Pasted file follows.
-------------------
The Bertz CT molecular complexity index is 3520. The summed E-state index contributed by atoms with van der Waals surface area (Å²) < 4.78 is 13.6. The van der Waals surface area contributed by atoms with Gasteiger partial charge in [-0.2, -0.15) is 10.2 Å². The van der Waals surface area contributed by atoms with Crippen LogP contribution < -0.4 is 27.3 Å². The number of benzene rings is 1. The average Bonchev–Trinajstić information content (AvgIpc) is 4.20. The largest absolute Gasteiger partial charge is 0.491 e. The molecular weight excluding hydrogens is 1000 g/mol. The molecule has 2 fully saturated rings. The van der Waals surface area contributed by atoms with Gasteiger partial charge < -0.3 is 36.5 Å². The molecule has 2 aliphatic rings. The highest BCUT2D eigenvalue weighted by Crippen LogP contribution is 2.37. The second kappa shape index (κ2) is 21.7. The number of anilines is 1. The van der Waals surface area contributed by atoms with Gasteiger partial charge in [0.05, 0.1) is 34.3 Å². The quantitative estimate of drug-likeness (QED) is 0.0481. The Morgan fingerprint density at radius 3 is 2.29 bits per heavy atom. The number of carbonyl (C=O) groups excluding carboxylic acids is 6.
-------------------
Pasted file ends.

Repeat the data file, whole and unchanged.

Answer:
The Bertz CT molecular complexity index is 3520. The summed E-state index contributed by atoms with van der Waals surface area (Å²) < 4.78 is 13.6. The van der Waals surface area contributed by atoms with Gasteiger partial charge in [-0.2, -0.15) is 10.2 Å². The van der Waals surface area contributed by atoms with Crippen LogP contribution < -0.4 is 27.3 Å². The number of benzene rings is 1. The average Bonchev–Trinajstić information content (AvgIpc) is 4.20. The largest absolute Gasteiger partial charge is 0.491 e. The molecular weight excluding hydrogens is 1000 g/mol. The molecule has 2 fully saturated rings. The van der Waals surface area contributed by atoms with Gasteiger partial charge < -0.3 is 36.5 Å². The molecule has 2 aliphatic rings. The highest BCUT2D eigenvalue weighted by Crippen LogP contribution is 2.37. The second kappa shape index (κ2) is 21.7. The number of anilines is 1. The van der Waals surface area contributed by atoms with Gasteiger partial charge in [0.05, 0.1) is 34.3 Å². The quantitative estimate of drug-likeness (QED) is 0.0481. The Morgan fingerprint density at radius 3 is 2.29 bits per heavy atom. The number of carbonyl (C=O) groups excluding carboxylic acids is 6.